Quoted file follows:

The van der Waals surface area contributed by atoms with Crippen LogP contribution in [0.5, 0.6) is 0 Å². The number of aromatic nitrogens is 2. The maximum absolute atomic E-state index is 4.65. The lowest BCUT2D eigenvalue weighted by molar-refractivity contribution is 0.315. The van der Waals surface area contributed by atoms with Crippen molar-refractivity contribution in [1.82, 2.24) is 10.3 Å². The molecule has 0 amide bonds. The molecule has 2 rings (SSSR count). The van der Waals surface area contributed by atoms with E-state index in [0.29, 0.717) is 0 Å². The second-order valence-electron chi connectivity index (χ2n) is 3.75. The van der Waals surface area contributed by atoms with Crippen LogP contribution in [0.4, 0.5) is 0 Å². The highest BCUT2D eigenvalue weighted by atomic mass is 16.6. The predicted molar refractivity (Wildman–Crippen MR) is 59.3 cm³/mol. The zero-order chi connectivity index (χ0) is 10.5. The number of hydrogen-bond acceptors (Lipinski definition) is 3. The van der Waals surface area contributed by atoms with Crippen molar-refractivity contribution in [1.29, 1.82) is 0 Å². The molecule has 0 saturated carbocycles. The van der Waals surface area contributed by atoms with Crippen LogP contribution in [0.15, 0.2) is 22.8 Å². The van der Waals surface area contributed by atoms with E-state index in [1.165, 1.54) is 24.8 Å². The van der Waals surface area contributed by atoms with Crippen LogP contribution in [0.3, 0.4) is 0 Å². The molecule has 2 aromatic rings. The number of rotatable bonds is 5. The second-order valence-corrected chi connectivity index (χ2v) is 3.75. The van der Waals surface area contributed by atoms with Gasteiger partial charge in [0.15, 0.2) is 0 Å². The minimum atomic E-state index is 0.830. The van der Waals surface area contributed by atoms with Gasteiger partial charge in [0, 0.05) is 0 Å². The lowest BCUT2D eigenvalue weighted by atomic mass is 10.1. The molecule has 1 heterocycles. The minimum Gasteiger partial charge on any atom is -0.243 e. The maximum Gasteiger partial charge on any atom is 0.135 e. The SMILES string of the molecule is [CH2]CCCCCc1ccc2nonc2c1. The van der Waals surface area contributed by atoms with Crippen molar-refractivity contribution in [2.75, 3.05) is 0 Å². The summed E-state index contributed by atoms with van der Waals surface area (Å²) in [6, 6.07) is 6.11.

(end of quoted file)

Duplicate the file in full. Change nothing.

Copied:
The van der Waals surface area contributed by atoms with Crippen LogP contribution in [0.5, 0.6) is 0 Å². The number of aromatic nitrogens is 2. The maximum absolute atomic E-state index is 4.65. The lowest BCUT2D eigenvalue weighted by molar-refractivity contribution is 0.315. The van der Waals surface area contributed by atoms with Crippen molar-refractivity contribution in [1.82, 2.24) is 10.3 Å². The molecule has 0 amide bonds. The molecule has 2 rings (SSSR count). The van der Waals surface area contributed by atoms with E-state index in [0.29, 0.717) is 0 Å². The second-order valence-electron chi connectivity index (χ2n) is 3.75. The van der Waals surface area contributed by atoms with Crippen LogP contribution in [0.4, 0.5) is 0 Å². The highest BCUT2D eigenvalue weighted by atomic mass is 16.6. The predicted molar refractivity (Wildman–Crippen MR) is 59.3 cm³/mol. The zero-order chi connectivity index (χ0) is 10.5. The number of hydrogen-bond acceptors (Lipinski definition) is 3. The van der Waals surface area contributed by atoms with Crippen molar-refractivity contribution in [1.29, 1.82) is 0 Å². The molecule has 0 saturated carbocycles. The van der Waals surface area contributed by atoms with Crippen LogP contribution in [0.15, 0.2) is 22.8 Å². The van der Waals surface area contributed by atoms with E-state index in [1.165, 1.54) is 24.8 Å². The van der Waals surface area contributed by atoms with Crippen LogP contribution in [0.3, 0.4) is 0 Å². The molecule has 2 aromatic rings. The number of rotatable bonds is 5. The second-order valence-corrected chi connectivity index (χ2v) is 3.75. The van der Waals surface area contributed by atoms with Gasteiger partial charge in [0.15, 0.2) is 0 Å². The minimum atomic E-state index is 0.830. The van der Waals surface area contributed by atoms with Gasteiger partial charge in [0, 0.05) is 0 Å². The lowest BCUT2D eigenvalue weighted by atomic mass is 10.1. The molecule has 1 heterocycles. The minimum Gasteiger partial charge on any atom is -0.243 e. The maximum Gasteiger partial charge on any atom is 0.135 e. The SMILES string of the molecule is [CH2]CCCCCc1ccc2nonc2c1. The van der Waals surface area contributed by atoms with Crippen molar-refractivity contribution in [2.75, 3.05) is 0 Å². The summed E-state index contributed by atoms with van der Waals surface area (Å²) in [6, 6.07) is 6.11.